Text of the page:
Finally she mentions the M-word, Mass, saying how good it is to see all the generations coming together in a sense of common purpose because this is a religion we share with one another. There are lots of good things happening, like the success of the Tolkien films, family meals, the different coloured vestments that priests wear, modern kitchens which allow us to produce meals so quickly. "This is not a time for being defeatist. It is a time for finding out what is good and blessed and beautiful in modern life. God has given a time of prosperity and ease of travel and a range of foods to enjoy and ways we can communicate on a big scale. And instead of saying ‘Isn’t that terrible, everyone’s out enjoying themselves instead of going to Church,’ we should say: ‘Isn’t God good. Let’s use it to celebrate and revive our Catholic culture’."

Demonstrating her unshakeable optimism in the future, trying to reconcile simultaneous crisis and apparent renewal, her conclusion was that "... we’ll feel awfully stupid facing our English martyrs on Judgement Day admitting that we didn’t even try."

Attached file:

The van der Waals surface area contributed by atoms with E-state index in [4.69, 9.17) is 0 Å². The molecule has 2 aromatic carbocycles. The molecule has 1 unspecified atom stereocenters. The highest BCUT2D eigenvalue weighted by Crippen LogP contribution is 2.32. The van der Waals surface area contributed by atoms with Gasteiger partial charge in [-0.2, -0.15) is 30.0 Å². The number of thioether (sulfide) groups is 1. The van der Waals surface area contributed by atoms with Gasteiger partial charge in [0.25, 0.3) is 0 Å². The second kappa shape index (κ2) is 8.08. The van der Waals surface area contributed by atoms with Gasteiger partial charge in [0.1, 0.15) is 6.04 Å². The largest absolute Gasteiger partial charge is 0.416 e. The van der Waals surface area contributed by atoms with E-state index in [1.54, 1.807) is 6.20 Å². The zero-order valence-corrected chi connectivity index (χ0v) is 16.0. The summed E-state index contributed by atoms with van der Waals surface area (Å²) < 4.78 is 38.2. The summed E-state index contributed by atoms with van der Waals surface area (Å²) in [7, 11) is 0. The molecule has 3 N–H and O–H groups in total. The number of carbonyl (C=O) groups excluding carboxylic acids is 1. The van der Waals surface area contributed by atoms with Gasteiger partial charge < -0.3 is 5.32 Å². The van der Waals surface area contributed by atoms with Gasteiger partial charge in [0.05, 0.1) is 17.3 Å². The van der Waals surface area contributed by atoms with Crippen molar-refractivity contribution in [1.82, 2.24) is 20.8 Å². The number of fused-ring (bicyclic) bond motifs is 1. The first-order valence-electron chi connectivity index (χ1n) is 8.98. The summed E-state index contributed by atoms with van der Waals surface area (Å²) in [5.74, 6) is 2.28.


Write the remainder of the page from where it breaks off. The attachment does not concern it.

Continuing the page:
Try what? To do everything possible to restore the Mass for which the Martyrs died?


Next up, Cormac - or "Comic" as the English media apparently calls him. The applause which greeted the Cardinal was interrupted by his asking the unanswerable question of what we would do without Joanna.

If there is a local award for stand-up comedy, this speech, delivered with a (fake?) Irish brogue, will surely help His Eminence qualify. Beyond parody, I report it word for word (and God help England!):